Carnival Row: Several Genres In One Suit
Carnival Row is a show that’s clearly got an audience in mind. It wears a very specific set of genres on its sleeve and takes heavy influence from them, making it, like some of its characters, a half-breed, an amalgam of niche fantasy tropes that, lucky for it, do have fervent fans.
In no particular order, the show blends noir, fantasy, and steampunk, setting its tale in a world where humans live alongside a series of different species of mythical creatures, each with their own cultures, and then focusing down on the criminal ridden area of Carnival Row, where murder and crime, both random and organized, happen regularly.
And it’s about race relations, racism, and prejudice.
This is not subtle and is not a spoiler.
You get bludgeoned with it within a few moments. From there being slurs for every subspecies of Fae, and then a general slur for all Fae kind—along with an almost overwhelming litany of other unique slang to the point it’s hard to parse dialogue—they are upfront with this being about how systems of power take advantage of or simply act against people based on matters of their birth.
Carnival Row Contains Rather Naked Allegories
The show cannot help but feel like a political commentary—even if no direct connections to our world seem to be made. And it does manage that disconnect. It’s pretty alien at times. While often dense to the point of being hostile to new viewers, Carnival Row does manage to give a real sense of lived-in history, lore, and unique cultures to the species and people.
And unique fantasy worlds are nice to see among so many derivatives.
Which makes it, even more, a shame that the series is sort of meh a lot of the time. I mean no malice against fans by this, nor do I want to take away how good the effects can look, how detailed the world is, or the acting and production, which are all serviceable to great across the show—it’s just simply too tropey.
You’ve Basically Seen Carnival Row Before
Carnival Row is a soup, basically, a soup of existing ideas and plots, and a lot of plot points play out as any genre-savvy person might expect. This is more subjective than some of my criticisms, but I just could not stop from growing bored with it. The show does good work, but it doesn’t do anything special, it’s not overwhelmingly creative with its designs, its allegories are realistic, yes, but not a unique take on them—there’s simply shows and movies that do each individual part of this better and it makes Carnival Row feel almost “watered down.”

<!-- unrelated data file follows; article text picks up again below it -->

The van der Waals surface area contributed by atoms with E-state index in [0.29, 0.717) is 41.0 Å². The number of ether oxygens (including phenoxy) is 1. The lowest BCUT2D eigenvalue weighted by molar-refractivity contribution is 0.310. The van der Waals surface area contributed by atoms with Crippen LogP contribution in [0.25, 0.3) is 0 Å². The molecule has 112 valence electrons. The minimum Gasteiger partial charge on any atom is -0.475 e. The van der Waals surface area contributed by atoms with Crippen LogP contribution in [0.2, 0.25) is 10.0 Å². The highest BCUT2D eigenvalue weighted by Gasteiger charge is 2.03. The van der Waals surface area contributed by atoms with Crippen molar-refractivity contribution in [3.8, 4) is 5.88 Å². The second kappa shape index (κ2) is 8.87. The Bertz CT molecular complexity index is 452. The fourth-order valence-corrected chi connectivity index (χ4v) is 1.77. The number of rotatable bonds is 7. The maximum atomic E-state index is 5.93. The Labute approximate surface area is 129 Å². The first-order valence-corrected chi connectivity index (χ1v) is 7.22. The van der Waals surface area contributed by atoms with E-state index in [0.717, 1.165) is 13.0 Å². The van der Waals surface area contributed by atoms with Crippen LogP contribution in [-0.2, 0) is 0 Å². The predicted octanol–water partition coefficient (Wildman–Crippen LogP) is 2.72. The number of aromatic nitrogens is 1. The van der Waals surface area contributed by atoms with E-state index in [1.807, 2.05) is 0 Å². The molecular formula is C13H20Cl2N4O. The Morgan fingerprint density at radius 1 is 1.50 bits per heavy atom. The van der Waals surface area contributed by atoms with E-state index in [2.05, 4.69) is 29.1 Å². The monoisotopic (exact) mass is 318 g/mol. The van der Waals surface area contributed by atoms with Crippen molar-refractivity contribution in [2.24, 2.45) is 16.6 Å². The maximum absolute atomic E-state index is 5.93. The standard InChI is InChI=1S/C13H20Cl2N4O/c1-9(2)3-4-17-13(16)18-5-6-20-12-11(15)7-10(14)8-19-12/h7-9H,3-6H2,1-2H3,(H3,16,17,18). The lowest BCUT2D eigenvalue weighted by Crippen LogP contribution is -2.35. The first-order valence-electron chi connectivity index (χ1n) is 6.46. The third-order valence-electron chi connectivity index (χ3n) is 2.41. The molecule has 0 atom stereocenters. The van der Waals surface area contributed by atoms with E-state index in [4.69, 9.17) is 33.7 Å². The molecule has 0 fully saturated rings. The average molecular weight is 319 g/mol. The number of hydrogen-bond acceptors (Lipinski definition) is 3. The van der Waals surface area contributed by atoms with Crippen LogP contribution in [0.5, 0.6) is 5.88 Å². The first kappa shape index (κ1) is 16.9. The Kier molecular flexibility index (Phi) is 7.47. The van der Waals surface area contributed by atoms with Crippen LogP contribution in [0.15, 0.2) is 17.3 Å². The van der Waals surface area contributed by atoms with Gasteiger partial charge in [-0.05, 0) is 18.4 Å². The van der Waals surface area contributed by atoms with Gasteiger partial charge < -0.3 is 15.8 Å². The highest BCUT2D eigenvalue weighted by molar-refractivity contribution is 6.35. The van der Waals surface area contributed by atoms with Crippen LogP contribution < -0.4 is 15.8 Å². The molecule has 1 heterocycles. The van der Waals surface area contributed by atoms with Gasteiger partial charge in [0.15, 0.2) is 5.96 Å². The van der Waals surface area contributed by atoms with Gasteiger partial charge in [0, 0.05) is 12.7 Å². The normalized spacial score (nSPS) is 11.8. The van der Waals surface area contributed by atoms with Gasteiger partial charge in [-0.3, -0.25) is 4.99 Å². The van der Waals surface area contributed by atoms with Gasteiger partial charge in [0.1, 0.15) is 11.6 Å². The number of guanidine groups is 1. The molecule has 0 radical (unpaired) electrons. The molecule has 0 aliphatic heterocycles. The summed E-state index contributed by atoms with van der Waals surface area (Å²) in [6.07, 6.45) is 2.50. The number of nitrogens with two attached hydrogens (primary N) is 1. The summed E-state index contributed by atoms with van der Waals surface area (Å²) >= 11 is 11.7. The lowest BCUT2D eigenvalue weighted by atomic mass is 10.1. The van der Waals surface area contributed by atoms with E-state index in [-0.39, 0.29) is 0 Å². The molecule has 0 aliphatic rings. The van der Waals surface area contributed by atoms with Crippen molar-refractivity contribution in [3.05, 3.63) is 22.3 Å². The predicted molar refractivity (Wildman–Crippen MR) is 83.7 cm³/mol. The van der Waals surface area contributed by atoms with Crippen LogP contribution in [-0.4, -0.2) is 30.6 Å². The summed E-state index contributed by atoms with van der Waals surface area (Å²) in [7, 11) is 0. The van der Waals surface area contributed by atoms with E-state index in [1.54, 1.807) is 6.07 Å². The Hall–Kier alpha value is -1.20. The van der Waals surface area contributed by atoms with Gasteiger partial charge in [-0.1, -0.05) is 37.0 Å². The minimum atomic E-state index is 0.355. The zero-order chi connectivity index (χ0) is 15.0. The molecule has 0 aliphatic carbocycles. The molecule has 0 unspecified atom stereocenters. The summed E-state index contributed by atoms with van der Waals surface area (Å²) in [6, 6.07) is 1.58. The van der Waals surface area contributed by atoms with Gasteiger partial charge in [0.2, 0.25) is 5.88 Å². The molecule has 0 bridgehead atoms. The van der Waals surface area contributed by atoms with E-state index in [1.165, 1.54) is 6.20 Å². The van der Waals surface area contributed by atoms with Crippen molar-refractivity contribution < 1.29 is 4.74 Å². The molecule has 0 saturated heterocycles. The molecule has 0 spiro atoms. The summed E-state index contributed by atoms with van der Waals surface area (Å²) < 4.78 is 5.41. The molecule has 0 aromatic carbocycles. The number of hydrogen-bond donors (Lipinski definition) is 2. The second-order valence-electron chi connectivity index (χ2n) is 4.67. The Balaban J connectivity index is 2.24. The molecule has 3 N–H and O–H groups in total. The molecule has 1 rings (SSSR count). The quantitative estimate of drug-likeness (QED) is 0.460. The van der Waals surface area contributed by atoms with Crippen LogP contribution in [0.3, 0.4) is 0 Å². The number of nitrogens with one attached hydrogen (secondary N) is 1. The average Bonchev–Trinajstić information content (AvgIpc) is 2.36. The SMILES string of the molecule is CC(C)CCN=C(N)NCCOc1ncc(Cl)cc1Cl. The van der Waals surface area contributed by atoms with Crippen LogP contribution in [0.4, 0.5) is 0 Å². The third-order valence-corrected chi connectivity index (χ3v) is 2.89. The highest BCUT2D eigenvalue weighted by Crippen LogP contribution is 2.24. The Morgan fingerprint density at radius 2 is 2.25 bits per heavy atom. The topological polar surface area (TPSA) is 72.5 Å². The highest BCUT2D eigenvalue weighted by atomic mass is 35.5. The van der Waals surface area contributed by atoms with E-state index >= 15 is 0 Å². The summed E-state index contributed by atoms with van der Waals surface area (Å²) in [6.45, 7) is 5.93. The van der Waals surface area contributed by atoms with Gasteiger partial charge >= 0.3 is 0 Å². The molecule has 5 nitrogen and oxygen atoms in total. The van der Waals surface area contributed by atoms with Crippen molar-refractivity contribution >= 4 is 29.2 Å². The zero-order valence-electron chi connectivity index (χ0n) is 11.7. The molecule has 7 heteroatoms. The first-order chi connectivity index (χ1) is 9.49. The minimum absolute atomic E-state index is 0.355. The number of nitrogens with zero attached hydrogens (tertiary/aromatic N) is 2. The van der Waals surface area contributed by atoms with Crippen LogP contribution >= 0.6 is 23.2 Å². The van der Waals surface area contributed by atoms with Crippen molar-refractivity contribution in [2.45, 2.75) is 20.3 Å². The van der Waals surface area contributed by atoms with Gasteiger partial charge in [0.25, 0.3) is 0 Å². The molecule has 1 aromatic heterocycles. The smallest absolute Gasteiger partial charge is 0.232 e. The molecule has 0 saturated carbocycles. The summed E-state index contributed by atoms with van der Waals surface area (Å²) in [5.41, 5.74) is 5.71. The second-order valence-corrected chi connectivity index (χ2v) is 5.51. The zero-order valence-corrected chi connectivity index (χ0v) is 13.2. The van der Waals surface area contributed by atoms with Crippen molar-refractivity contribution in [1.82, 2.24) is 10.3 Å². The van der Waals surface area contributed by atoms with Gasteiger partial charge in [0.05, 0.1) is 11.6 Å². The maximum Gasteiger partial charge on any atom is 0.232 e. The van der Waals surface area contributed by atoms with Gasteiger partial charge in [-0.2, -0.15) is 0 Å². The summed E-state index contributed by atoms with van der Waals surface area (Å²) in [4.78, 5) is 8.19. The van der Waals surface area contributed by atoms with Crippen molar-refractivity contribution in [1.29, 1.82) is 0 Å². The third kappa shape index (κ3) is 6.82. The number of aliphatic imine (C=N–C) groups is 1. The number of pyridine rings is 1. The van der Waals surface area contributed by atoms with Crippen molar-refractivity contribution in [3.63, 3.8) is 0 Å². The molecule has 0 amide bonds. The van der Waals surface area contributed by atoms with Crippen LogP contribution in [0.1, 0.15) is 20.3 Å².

It attempts Game of Thrones level gore and violence and sexual situations, but not as extreme. It’s got fun fantasy races, but they aren’t that far out of what you’d expect from any other series. It is steampunk, and that’s unique, and getting a steampunk series might be enough for some to go in with enthusiasm—but I’m not that die-hard into that aesthetic.
But, that said, there’s one thing more that might pull in fans: the shipping.
Carnival Row Has At Least A Stellar Romance
The show has a very complex, and sometimes sweet relationship at the core of the plot, and the more of it that’s shown, the more fascinating the series gets. The plot points revolving around two estranged lovers, and the scenes chronicling their history, are such a cut above the rest of the show sometimes that I was almost willing to keep going just to see that progression. Each episode improved as it narrowed down to character studies and showcased stellar if melodramatic acting, and perhaps, perhaps it does improve past the third episode and becomes even great—but, with people’s viewing schedules as packed as they are, no one has time to wait for it.
In a few words, Carnival Row is a show that requires you to really gel with what it is right away, and deeply, or you’ll be in for a series that’s competent, good but not grand, and not special or bombastic enough. It’s simply a passing interest, like a carnival sideshow.
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